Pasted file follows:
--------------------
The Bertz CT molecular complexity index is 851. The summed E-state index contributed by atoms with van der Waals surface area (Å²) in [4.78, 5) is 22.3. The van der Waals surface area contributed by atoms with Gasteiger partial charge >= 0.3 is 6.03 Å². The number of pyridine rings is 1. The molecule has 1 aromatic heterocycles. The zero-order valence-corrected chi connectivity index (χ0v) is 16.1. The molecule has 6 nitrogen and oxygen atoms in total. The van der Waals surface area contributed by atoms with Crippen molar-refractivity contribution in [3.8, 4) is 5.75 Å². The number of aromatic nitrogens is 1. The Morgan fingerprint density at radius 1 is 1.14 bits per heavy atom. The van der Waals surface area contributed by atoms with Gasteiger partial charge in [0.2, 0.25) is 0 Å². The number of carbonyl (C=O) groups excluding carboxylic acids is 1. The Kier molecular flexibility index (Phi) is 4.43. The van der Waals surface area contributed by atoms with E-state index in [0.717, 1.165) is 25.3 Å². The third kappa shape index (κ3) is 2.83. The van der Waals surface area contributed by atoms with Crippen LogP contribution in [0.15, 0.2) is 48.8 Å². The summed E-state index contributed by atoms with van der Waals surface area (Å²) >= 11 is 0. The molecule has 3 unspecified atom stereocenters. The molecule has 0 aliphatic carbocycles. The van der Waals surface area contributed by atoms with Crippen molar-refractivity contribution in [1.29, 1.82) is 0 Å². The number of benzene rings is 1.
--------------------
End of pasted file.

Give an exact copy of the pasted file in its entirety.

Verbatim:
The Bertz CT molecular complexity index is 851. The summed E-state index contributed by atoms with van der Waals surface area (Å²) in [4.78, 5) is 22.3. The van der Waals surface area contributed by atoms with Gasteiger partial charge >= 0.3 is 6.03 Å². The number of pyridine rings is 1. The molecule has 1 aromatic heterocycles. The zero-order valence-corrected chi connectivity index (χ0v) is 16.1. The molecule has 6 nitrogen and oxygen atoms in total. The van der Waals surface area contributed by atoms with Crippen molar-refractivity contribution in [3.8, 4) is 5.75 Å². The number of aromatic nitrogens is 1. The Morgan fingerprint density at radius 1 is 1.14 bits per heavy atom. The van der Waals surface area contributed by atoms with Gasteiger partial charge in [0.2, 0.25) is 0 Å². The number of carbonyl (C=O) groups excluding carboxylic acids is 1. The Kier molecular flexibility index (Phi) is 4.43. The van der Waals surface area contributed by atoms with E-state index in [0.717, 1.165) is 25.3 Å². The third kappa shape index (κ3) is 2.83. The van der Waals surface area contributed by atoms with Crippen LogP contribution in [0.15, 0.2) is 48.8 Å². The summed E-state index contributed by atoms with van der Waals surface area (Å²) >= 11 is 0. The molecule has 3 unspecified atom stereocenters. The molecule has 0 aliphatic carbocycles. The van der Waals surface area contributed by atoms with Crippen molar-refractivity contribution in [1.29, 1.82) is 0 Å². The number of benzene rings is 1.